You should never consider an ecommerce site without a shopping cart unless you never intend to sell more than a single product that the user can only order in single quantities.

Website Security

It is true that you need to insure that your ecommerce website is secure, but it is just as important for your customers to have confidence that their personal information is just as secure as their transactions. With all of the news on identity theft and improper use of personal information this is more important today than ever.

Securing your ecommerce website: Your primary concern is insuring that your website is secure. This is not a simple process. Fortunately, most of the security for your site will be provided by your hosting company. Here are a few things that you must be aware of and guidelines you should follow:

  • Passwords: Regardless of your catalog software, your link into the information in the catalog will be a login and password. You should make sure that all logins and passwords will not be easily guessed. They should always include at least one number, one upper case and one lower case letter, be at least 8 characters long and do not include any common words. For instance JoAnne88 is not a good password if your name is JoAnne.
    You should also never write the login and password down and keep it anywhere near your computer. A Post-It Note stuck to your monitor is not a safe place. Put it in a safe, a safe deposit box or other secure place.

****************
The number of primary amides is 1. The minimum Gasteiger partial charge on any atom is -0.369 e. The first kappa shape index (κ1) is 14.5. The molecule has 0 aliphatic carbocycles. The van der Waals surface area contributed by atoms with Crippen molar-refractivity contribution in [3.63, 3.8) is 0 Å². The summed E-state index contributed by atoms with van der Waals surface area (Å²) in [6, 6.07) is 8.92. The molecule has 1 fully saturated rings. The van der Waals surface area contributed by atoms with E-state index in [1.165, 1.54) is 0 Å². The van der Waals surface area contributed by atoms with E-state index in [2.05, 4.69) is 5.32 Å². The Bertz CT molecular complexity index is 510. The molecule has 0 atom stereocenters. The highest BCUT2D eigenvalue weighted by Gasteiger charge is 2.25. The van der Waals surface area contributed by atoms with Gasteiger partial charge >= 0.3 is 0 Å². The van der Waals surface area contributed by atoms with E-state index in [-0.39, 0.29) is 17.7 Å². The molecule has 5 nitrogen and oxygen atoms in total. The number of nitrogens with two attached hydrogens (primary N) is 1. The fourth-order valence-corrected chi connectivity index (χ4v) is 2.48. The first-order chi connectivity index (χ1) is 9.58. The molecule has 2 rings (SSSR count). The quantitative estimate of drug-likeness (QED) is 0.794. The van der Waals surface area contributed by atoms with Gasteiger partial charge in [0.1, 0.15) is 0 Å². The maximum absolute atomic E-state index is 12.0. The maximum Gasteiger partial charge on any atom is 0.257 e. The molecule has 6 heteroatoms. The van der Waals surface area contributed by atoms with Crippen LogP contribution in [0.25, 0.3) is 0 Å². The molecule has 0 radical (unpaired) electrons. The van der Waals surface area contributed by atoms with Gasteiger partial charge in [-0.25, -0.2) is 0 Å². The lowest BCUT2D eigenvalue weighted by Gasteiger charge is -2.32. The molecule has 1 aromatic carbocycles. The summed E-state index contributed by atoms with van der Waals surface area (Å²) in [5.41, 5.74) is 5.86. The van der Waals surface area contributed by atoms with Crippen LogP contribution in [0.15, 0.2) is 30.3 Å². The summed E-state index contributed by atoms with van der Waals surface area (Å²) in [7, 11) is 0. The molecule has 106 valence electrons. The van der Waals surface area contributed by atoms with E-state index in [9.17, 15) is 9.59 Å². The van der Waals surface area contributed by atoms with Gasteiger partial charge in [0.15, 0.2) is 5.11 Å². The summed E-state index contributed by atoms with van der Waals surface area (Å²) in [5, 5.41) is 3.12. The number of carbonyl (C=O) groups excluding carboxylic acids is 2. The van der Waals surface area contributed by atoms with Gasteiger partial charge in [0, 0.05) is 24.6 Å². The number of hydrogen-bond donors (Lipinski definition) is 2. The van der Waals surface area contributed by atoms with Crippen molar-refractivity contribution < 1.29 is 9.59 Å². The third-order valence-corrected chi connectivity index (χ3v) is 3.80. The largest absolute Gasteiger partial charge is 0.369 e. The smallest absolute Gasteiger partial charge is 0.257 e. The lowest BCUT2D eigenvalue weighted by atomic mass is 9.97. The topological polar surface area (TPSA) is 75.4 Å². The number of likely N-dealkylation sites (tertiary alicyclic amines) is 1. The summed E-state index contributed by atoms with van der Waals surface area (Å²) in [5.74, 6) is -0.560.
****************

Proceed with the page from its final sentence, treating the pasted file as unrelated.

• Security Certificate: A security certificate is a coded key that combined with your hosting software allows the encryption of all information passed      over the Internet. Encryption replaces characters and numbers with codes that can only be read if you have the proper key. You should never allow      your site users to pass sensitive information over the internet without a security certificate installed and in use. Encrypting information puts a large load on your web server so only pages that are passing sensitive information need to be secure. A secure site is any site that starts with HTTPS:// (if you have a security certificate installed) instead of the normal HTTP://. When secure, a locked “lock” is shown in the lower right corner of your browser.
  • Secured data: In addition to data passed over the net you should also encrypt any sensitive data (like credit card numbers) you save in a database or other file on the server. Your ecommerce catalog software should automatically include this capability.
  • What security means to your ecommerce user: The technical aspects of security mean little to your user. Their concern for security is far deeper than the lock at the bottom of the browser. It is true that they do want to know that their transactions are secure. You should make sure they are aware that your site is secure by hosting a security seal from the company that provided your security certificate.
    Your users also want to know that you are not going to use their personal information in ways that they don’t condone. A clear and concise privacy      statement with a prominently displayed link is the best approach to take. Make sure that the link is easy to find on every page of your site and make sure that the policy is concise and easy to understand.

The need for electronic security on ecommerce sites and customer data is obvious. What may not be so obvious is your customers’ expectation of security and privacy. Privacy is just as important to users as electronic security measures and encryption. Make sure customers know that their concern is also your concern.

Merchant Account

Most ecommerce websites accept payment by credit card. Most people new to ecommerce find this to be one of the most confusing aspects of setting up an ecommerce website. The confusion is understandable. Online credit card payment processing is big business and there are many vendors claiming shares of that business.